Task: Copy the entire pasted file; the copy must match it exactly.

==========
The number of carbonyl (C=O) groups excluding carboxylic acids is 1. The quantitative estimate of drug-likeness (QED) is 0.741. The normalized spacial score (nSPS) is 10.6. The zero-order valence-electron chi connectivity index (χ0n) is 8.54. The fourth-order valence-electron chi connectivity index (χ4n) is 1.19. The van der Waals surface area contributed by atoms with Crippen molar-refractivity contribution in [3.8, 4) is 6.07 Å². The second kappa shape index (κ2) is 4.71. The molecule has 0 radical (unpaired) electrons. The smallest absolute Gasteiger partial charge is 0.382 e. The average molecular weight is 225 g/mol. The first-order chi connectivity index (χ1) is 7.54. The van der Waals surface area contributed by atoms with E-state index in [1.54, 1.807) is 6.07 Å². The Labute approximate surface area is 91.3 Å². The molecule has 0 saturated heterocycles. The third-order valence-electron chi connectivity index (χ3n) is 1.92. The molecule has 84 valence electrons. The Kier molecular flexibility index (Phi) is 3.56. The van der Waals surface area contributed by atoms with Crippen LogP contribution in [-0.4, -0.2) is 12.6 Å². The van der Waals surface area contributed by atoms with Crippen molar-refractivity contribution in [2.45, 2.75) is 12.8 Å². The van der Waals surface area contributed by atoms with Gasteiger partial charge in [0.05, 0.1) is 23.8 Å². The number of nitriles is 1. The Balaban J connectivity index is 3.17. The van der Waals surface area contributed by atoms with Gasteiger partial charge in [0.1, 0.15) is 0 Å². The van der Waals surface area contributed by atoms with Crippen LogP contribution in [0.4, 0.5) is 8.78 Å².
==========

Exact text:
The number of carbonyl (C=O) groups excluding carboxylic acids is 1. The quantitative estimate of drug-likeness (QED) is 0.741. The normalized spacial score (nSPS) is 10.6. The zero-order valence-electron chi connectivity index (χ0n) is 8.54. The fourth-order valence-electron chi connectivity index (χ4n) is 1.19. The van der Waals surface area contributed by atoms with Crippen molar-refractivity contribution in [3.8, 4) is 6.07 Å². The second kappa shape index (κ2) is 4.71. The molecule has 0 radical (unpaired) electrons. The smallest absolute Gasteiger partial charge is 0.382 e. The average molecular weight is 225 g/mol. The first-order chi connectivity index (χ1) is 7.54. The van der Waals surface area contributed by atoms with E-state index in [1.54, 1.807) is 6.07 Å². The Labute approximate surface area is 91.3 Å². The molecule has 0 saturated heterocycles. The third-order valence-electron chi connectivity index (χ3n) is 1.92. The molecule has 84 valence electrons. The Kier molecular flexibility index (Phi) is 3.56. The van der Waals surface area contributed by atoms with Crippen LogP contribution in [-0.4, -0.2) is 12.6 Å². The van der Waals surface area contributed by atoms with Crippen molar-refractivity contribution in [2.45, 2.75) is 12.8 Å². The van der Waals surface area contributed by atoms with Gasteiger partial charge in [0.05, 0.1) is 23.8 Å². The number of nitriles is 1. The Balaban J connectivity index is 3.17. The van der Waals surface area contributed by atoms with Gasteiger partial charge in [0.1, 0.15) is 0 Å². The van der Waals surface area contributed by atoms with Crippen LogP contribution in [0.4, 0.5) is 8.78 Å².